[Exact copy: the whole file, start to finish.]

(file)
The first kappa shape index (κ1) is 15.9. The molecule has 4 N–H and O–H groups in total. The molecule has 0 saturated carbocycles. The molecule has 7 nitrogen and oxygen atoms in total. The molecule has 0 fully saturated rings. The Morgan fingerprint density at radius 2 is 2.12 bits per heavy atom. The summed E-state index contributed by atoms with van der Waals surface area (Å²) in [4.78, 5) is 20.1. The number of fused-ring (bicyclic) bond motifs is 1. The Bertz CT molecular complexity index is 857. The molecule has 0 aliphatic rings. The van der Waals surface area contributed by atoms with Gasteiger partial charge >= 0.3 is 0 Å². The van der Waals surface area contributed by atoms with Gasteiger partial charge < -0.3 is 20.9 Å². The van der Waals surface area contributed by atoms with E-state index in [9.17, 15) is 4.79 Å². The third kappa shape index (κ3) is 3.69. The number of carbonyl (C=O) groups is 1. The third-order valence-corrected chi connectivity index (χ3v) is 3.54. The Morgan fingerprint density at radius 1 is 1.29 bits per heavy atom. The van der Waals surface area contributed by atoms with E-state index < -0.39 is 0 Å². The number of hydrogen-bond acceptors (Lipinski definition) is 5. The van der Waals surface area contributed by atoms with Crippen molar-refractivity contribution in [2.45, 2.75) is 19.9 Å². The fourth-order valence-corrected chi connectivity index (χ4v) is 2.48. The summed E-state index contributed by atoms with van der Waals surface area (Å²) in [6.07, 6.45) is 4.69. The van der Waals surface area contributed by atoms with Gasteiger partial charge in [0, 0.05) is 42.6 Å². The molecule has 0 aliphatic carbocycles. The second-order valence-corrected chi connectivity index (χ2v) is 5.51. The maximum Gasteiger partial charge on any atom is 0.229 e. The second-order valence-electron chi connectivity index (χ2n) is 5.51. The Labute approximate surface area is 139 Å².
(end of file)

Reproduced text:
The first kappa shape index (κ1) is 15.9. The molecule has 4 N–H and O–H groups in total. The molecule has 0 saturated carbocycles. The molecule has 7 nitrogen and oxygen atoms in total. The molecule has 0 fully saturated rings. The Morgan fingerprint density at radius 2 is 2.12 bits per heavy atom. The summed E-state index contributed by atoms with van der Waals surface area (Å²) in [4.78, 5) is 20.1. The number of fused-ring (bicyclic) bond motifs is 1. The Bertz CT molecular complexity index is 857. The molecule has 0 aliphatic rings. The van der Waals surface area contributed by atoms with Gasteiger partial charge >= 0.3 is 0 Å². The van der Waals surface area contributed by atoms with Gasteiger partial charge < -0.3 is 20.9 Å². The van der Waals surface area contributed by atoms with E-state index in [9.17, 15) is 4.79 Å². The third kappa shape index (κ3) is 3.69. The number of carbonyl (C=O) groups is 1. The third-order valence-corrected chi connectivity index (χ3v) is 3.54. The Morgan fingerprint density at radius 1 is 1.29 bits per heavy atom. The van der Waals surface area contributed by atoms with E-state index < -0.39 is 0 Å². The number of hydrogen-bond acceptors (Lipinski definition) is 5. The van der Waals surface area contributed by atoms with Crippen molar-refractivity contribution in [2.45, 2.75) is 19.9 Å². The fourth-order valence-corrected chi connectivity index (χ4v) is 2.48. The summed E-state index contributed by atoms with van der Waals surface area (Å²) in [6.07, 6.45) is 4.69. The van der Waals surface area contributed by atoms with Gasteiger partial charge in [0, 0.05) is 42.6 Å². The molecule has 0 aliphatic carbocycles. The second-order valence-corrected chi connectivity index (χ2v) is 5.51. The maximum Gasteiger partial charge on any atom is 0.229 e. The second-order valence-electron chi connectivity index (χ2n) is 5.51. The Labute approximate surface area is 139 Å².